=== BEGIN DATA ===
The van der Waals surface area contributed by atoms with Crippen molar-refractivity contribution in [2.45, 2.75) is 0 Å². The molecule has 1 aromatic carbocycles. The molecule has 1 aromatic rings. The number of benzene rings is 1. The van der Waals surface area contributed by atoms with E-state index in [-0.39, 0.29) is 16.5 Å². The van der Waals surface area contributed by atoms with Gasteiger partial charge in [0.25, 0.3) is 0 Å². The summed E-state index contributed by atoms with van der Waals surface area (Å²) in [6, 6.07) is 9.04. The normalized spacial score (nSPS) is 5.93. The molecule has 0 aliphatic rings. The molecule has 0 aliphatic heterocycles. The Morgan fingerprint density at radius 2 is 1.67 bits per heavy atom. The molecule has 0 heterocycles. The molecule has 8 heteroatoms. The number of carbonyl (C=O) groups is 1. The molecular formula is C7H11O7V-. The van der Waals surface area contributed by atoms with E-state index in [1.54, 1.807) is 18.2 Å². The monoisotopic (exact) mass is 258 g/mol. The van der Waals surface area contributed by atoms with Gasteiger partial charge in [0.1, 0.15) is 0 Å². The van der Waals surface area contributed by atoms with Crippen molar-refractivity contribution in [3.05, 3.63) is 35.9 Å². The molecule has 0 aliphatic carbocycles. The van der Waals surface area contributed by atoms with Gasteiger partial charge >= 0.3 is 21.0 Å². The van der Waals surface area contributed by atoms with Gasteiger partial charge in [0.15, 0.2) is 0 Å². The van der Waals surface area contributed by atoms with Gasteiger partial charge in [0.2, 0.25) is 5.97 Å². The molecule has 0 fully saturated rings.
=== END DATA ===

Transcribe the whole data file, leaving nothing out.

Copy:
The van der Waals surface area contributed by atoms with Crippen molar-refractivity contribution in [2.45, 2.75) is 0 Å². The molecule has 1 aromatic carbocycles. The molecule has 1 aromatic rings. The number of benzene rings is 1. The van der Waals surface area contributed by atoms with E-state index in [-0.39, 0.29) is 16.5 Å². The van der Waals surface area contributed by atoms with Gasteiger partial charge in [0.25, 0.3) is 0 Å². The summed E-state index contributed by atoms with van der Waals surface area (Å²) in [6, 6.07) is 9.04. The normalized spacial score (nSPS) is 5.93. The molecule has 0 aliphatic rings. The molecule has 0 aliphatic heterocycles. The Morgan fingerprint density at radius 2 is 1.67 bits per heavy atom. The molecule has 0 heterocycles. The molecule has 8 heteroatoms. The number of carbonyl (C=O) groups is 1. The molecular formula is C7H11O7V-. The van der Waals surface area contributed by atoms with E-state index in [1.54, 1.807) is 18.2 Å². The monoisotopic (exact) mass is 258 g/mol. The van der Waals surface area contributed by atoms with Gasteiger partial charge in [0.1, 0.15) is 0 Å². The van der Waals surface area contributed by atoms with Crippen molar-refractivity contribution in [3.05, 3.63) is 35.9 Å². The molecule has 0 aliphatic carbocycles. The van der Waals surface area contributed by atoms with Gasteiger partial charge >= 0.3 is 21.0 Å². The van der Waals surface area contributed by atoms with Gasteiger partial charge in [0.15, 0.2) is 0 Å². The van der Waals surface area contributed by atoms with Gasteiger partial charge in [0.2, 0.25) is 5.97 Å². The molecule has 0 fully saturated rings.